Software Design is Human Relationships: Part 2 of 3, Waiters, Changers, and Sufficiency

In The Mountain People and The Forest People, anthropologist Colin Turnbull tells the stories of two tribes in Africa. The Ik were a hunter-gatherer society forced to settle in one inhospitable spot because their traditional lands spanned several modern countries. Turnbull describes in graphic detail the horrific behavior that resulted from starvation and deprivation. For contrast, the Mbuti tribe lived in lush rainforest where the basic needs of life were easily obtained. The resulting society was described as loving and supportive.

I read these two books my first semester in college and they changed my perspective. Human behavior, it seemed, was the result of context and incentives as much as choices. Critically, sufficiency versus scarcity changed how people acted and lived.

As I moved into the working world, I saw people act as if they were faced with scarcity even when they weren’t. I realized that sufficiency versus scarcity could be a matter of choice instead of just circumstance.

Waiters and Changers

In part 1 of this series, we talked about the difference between:

  • Waiters — waiting for changes to the behavior of the system and
  • Changers — changing the behavior of the system but also affected by and affecting the structure of the system.

Even though both groups’ incentives are ultimately the same, the short-term incentives they face diverge. Waiters stereotypically want more behavior changes faster, focused on either latency or throughput. Changers stereotypically want the structure clean and tidy (not all changers are the same — part 3 addresses the changer-changer relationship).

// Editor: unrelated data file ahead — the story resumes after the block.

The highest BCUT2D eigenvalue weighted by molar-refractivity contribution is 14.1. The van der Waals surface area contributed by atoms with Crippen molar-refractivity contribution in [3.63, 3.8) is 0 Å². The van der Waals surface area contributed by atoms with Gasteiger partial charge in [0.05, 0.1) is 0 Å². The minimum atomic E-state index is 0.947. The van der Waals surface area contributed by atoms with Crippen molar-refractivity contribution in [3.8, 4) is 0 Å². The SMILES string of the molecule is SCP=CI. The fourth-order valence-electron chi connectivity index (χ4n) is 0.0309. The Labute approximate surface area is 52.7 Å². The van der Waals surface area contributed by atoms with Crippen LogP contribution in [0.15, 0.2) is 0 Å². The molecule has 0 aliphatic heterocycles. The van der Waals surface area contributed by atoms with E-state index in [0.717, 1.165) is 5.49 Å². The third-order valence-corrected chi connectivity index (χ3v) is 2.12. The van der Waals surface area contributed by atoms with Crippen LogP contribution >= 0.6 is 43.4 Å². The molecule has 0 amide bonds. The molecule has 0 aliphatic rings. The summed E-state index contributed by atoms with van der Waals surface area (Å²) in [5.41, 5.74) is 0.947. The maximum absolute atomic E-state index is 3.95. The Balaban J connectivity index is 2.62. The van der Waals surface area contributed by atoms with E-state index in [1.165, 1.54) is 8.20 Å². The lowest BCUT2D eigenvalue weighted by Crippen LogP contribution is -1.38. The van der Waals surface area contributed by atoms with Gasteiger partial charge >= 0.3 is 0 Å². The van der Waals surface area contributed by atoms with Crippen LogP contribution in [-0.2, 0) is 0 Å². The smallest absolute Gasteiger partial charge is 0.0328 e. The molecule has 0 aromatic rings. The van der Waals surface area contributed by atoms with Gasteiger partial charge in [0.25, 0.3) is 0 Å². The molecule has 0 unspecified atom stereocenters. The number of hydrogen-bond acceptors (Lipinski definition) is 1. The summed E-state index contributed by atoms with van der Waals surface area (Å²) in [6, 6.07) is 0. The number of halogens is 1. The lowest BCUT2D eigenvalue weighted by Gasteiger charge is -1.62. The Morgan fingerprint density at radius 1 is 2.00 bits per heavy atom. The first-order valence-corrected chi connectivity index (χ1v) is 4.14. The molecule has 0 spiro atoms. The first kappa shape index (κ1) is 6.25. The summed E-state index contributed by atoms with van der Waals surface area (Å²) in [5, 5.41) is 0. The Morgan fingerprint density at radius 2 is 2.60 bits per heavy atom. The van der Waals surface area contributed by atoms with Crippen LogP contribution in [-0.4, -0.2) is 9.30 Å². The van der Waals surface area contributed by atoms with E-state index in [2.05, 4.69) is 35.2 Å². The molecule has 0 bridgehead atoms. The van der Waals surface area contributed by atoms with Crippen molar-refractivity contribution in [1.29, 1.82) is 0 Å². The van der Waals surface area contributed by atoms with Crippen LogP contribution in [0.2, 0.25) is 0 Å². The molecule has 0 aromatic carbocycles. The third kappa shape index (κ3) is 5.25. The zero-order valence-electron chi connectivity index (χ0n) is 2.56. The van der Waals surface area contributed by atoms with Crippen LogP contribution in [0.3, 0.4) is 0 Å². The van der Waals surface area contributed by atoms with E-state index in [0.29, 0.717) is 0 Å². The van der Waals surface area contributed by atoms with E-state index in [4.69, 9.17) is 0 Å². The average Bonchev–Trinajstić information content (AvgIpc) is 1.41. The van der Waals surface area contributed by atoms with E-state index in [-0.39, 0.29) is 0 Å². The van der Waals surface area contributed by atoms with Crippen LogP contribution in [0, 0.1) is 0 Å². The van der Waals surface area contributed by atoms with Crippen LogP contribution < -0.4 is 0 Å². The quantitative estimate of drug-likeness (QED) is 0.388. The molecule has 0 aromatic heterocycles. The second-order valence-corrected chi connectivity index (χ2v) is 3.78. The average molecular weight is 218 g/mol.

Imagine a coxswain demanding ever more strokes even as the boat fills with water. “More rowing will get us there sooner.” “We need to stop to bail.” “But that will get us there even later.”

This conflict between the desire of waiters for more behavior changes versus the desire of changers for more structure changes is the first human relationship that makes software design hard. How can both parties get their needs met and maintain a productive relationship in spite of the conflict?

Scarcity Versus Sufficiency

The conflict is real. One more structure change today is one less behavior change (except in those cases where the time required for a structure change and then a behavior change is smaller than the time required for the behavior change).

The conflict is real, but the attitude toward the conflict is a choice. To build a productive relationship, both sides first need to decide if behavior changes are scarce or sufficient. If behavior changes are scarce, then the relationship will deteriorate.

To say that behavior changes are sufficient is not to say that everything will get done. Many desired behavior changes aren’t good ideas. Some of those can’t be identified until after they have been deployed. Choosing behavior changes is not a science. More is probably better. All is impossible. Some is probably enough.